Barbie isn't the only one wearing pink.

July has been dominated by Barbie, and when I think about Barbie one of the first things that pops into my head is Pink, pretty much every picture on social media over the last few weeks has been dominated by pink, pink clothing, pink cars and of course the Barbie pink branding. But did you know that pink was once considered a masculine colour.

When we discuss menswear and its vibrant history, the conversation often circulates around the navy blues, earthy browns, blacks, whites, and occasionally, deep reds. However, one colour that has been a topic of debate, curiosity and resurgence is the colour pink. Once categorised as feminine, pink has threaded its way back into the modern man's wardrobe and it's intriguing to step back and appreciate how this journey unfolded.

Pink, in its earliest incarnations, wasn't linked to gender. Infants, regardless of sex, were often dressed in white due to the ease of bleaching when inevitably soiled. As colour began becoming more common in children's clothing around the 19th century, there wasn't a unanimous decision on what colours were appropriate for boys or girls. Intriguingly, it was in the late 19th and early 20th century that pink began its association with masculinity.

Why was pink, a shade now widely associated with femininity, once viewed as masculine? The explanation lies in the societal norms and associations of the time. Pink, a derivative of red, was seen as a 'watered-down' version of this strong and passionate colour. As red was associated with military uniforms and the heat of battle, pink was deemed appropriate for boys, representing youthful masculinity. Blue, on the other hand, was associated with the Virgin Mary, constancy, and faithfulness, making it an apt colour for girls.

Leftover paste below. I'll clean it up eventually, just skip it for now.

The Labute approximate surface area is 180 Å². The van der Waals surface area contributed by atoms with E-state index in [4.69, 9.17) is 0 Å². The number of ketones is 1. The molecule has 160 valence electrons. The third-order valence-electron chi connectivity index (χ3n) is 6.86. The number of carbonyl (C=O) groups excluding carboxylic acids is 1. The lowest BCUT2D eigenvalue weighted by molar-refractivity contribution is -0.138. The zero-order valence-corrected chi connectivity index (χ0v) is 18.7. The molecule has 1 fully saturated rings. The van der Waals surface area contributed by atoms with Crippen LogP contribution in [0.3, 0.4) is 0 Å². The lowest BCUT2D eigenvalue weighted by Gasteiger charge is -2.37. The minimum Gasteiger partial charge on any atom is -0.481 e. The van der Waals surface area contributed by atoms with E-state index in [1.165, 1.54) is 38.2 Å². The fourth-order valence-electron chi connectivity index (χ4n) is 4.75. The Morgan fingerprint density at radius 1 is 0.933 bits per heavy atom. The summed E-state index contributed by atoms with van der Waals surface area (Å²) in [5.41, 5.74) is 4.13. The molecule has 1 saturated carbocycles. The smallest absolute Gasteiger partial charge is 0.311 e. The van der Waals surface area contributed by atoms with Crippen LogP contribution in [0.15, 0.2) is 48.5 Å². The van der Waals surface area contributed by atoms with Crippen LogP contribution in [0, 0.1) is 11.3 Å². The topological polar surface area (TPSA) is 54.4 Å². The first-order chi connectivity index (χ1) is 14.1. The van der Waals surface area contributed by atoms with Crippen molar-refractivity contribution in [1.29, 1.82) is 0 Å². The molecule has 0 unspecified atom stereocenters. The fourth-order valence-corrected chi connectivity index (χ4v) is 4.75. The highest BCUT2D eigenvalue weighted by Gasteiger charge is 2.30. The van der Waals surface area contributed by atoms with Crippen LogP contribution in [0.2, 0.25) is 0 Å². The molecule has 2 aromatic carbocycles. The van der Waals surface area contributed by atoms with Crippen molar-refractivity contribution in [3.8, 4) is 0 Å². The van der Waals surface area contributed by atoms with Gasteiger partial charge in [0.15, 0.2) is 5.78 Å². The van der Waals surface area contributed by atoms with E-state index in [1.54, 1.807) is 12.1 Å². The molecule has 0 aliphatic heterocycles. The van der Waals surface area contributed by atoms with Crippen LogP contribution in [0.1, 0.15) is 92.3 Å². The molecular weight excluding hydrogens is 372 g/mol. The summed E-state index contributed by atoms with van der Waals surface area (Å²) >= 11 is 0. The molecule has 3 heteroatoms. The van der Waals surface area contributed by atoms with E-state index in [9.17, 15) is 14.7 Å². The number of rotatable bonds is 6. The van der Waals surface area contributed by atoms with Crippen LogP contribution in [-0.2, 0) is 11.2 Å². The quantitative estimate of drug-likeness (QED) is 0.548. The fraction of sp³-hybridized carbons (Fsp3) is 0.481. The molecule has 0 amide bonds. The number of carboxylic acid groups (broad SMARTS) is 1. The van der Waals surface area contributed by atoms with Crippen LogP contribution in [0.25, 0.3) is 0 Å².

The shift in the gender-colour association is believed to have taken place post World War II with the advent of new marketing strategies. As consumerism grew, manufacturers began advertising pink as a colour for girls and blue for boys, leading to the modern stereotyping of these colours. The exact reason for this switch is unclear, but it's believed that the marketing and retail industry played a significant role in this transformation.

Fast forward to the 21st century, fashion became more adventurous and boundary-pushing. A significant push in the resurgence of pink in menswear came with the millennial pink trend, which started around 2016. This muted, almost beige-pink became a staple in design, interior décor and, of course, fashion. High-end fashion houses and mainstream brands alike began incorporating pink into their menswear lines, marking a turn away from the rigid colour-gender associations of the past.

Pink, in all its shades, began appearing on the red carpet, on runway models and everyday clothing items. From pastel pink suits to deeper fuchsia ties, men started embracing pink as a colour that conveys confidence, style, and a certain level of sartorial fearlessness.

The history of the colour pink in menswear is a fascinating example of how fashion trends are deeply interconnected with societal norms and cultural shifts. As we continue to break down gender stereotypes in the 21st century, it's clear that colours, just like fashion, are open to interpretation and personal expression. Pink is back in the realm of menswear, more vibrant and versatile than ever, proving that it's not just a colour - it's a statement.

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